Study: Asia-Pacific Poised to Overtake North America as Advertising Leader
The global market for advertising is expected to grow at a healthy clip over the next several years despite a sluggish worldwide economy, and the Asia-Pacific region will surpass North America in overall ad revenue in 2014, according to a new study set for release Wednesday.
Ad revenue in North America will hit $179.5 billion this year and grow to $192.8 billion in 2014, according to eMarketer, whose CEO Geoff Ramsey will unveil highlights of the forecast at the Abu Dhabi Media Summit, and Starcom MediaVest Group. The Asia-Pacific region, meanwhile, will hit $162.4 billion this year and grow to $197.4 billion in 2014, eclipsing North America for the first time.
Much of the growth is attributed to the Internet, according to the study. In Asia-Pacific, about 1 billion people will go online at least once a month in 2012 and the number will grow to 1.4 billion by 2016. The study indicates that 2.15 billion people will use mobile phones in the Asia-Pacific countries this year.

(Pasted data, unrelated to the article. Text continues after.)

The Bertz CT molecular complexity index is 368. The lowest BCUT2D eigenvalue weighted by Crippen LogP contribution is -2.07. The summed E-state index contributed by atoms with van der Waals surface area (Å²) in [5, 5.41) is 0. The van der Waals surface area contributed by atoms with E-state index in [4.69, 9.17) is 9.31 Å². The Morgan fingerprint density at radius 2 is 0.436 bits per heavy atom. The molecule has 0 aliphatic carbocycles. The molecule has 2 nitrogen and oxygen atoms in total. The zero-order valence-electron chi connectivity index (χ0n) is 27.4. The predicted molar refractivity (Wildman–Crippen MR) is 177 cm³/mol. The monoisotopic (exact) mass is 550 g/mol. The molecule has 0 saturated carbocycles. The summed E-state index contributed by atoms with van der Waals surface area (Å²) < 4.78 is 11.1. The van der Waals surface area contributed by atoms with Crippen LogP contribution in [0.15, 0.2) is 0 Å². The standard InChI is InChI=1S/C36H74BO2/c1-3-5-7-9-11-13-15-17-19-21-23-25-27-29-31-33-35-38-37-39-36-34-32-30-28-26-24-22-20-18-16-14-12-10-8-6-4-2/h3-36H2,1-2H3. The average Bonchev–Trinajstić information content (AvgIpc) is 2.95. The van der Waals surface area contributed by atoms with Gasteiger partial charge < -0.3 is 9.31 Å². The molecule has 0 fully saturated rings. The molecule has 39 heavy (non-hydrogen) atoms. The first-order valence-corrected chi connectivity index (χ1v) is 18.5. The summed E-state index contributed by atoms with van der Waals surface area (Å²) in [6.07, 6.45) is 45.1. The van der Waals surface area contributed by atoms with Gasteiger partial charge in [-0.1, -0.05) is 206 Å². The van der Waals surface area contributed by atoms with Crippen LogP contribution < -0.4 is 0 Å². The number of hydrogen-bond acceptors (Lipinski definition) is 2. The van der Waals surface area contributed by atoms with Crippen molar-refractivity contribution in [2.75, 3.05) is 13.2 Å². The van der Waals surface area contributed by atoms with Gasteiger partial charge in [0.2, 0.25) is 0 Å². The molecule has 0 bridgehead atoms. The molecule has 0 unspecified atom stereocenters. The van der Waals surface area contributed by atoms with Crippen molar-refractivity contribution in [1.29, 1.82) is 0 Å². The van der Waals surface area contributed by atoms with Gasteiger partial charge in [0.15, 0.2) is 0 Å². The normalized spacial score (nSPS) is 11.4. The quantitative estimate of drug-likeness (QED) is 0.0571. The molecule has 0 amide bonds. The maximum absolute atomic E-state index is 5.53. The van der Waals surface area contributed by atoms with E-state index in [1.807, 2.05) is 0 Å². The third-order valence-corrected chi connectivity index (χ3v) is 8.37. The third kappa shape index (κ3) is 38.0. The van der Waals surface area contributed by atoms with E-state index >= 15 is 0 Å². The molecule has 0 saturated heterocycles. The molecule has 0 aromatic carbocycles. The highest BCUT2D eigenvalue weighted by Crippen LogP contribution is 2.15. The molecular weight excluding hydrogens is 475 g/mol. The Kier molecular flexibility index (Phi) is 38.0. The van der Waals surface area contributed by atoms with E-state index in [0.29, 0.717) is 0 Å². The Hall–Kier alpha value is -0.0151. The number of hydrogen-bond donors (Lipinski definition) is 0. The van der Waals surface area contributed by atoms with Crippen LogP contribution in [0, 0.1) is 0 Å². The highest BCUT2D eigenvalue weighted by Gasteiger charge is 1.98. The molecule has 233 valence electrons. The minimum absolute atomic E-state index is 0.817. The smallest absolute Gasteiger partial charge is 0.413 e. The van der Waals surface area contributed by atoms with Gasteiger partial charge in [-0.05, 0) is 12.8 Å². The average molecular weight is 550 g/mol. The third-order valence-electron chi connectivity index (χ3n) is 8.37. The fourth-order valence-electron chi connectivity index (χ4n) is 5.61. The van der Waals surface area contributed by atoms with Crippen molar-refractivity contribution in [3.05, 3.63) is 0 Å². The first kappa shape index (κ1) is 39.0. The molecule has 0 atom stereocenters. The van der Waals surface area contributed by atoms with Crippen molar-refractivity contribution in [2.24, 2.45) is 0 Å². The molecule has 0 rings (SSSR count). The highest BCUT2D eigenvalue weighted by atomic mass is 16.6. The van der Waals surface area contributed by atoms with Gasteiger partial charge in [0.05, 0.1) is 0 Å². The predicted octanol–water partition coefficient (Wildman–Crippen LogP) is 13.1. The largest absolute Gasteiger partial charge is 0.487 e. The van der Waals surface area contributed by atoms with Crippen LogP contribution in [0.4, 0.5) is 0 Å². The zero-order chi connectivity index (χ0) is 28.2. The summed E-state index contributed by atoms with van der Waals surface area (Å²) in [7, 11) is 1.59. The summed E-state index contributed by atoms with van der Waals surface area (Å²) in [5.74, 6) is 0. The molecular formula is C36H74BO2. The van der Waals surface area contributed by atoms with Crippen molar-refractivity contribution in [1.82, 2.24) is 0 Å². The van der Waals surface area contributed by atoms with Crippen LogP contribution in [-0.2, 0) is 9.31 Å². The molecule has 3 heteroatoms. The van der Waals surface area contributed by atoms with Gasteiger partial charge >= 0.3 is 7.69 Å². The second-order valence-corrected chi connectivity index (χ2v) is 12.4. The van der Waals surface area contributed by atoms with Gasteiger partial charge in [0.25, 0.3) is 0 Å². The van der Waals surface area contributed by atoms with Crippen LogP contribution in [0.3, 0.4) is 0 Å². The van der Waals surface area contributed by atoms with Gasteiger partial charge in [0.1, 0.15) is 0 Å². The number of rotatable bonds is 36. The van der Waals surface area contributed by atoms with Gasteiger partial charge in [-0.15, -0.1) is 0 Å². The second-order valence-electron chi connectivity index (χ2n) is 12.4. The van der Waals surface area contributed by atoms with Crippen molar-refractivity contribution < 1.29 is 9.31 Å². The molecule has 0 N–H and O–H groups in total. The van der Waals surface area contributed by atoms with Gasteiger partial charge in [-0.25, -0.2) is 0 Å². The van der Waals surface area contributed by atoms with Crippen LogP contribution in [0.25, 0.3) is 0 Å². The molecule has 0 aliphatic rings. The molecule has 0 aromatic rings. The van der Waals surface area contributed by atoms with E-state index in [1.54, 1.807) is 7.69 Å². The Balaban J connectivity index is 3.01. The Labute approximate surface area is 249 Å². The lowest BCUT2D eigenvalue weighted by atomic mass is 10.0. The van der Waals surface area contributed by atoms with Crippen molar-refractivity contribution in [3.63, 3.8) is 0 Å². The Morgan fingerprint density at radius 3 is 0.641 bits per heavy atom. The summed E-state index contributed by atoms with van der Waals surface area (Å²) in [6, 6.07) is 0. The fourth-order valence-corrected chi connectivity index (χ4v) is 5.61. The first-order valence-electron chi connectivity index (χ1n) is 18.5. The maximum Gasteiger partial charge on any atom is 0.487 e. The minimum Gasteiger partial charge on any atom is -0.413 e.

“Globally, spending on advertising will rise from $538.75 billion in 2012 to $676.17 billion in 2016, as the advertising industry has proved quietly resilient despite ongoing economic hurdles worldwide,” according to a synopsis of the study.
Of the six regions worldwide, Middle East and Africa is the laggard, though its growth is significant. This year, that region will generate $17.8 billion in ad revenue and it will grow to $22.8 billion in 2016.
Eastern Europe will grow from $23.8 billion this year to $32.7 billion in 2016; Latin America will grow from $34.7 billion this year to $52.3 billion in 2016; and Western Europe from $120.6 billion this year to $132 billion in 2016.
By 2016, Asia-Pacific will be at $232.8 billion compared to $204.6 billion for North America, according to the study.
The study also notes that social networking is exploding in the Middle East and Africa region, where 70 percent of the area’s Internet users will engage in the practice this year, “thanks partly to the central role played by social sites during the Arab Spring.”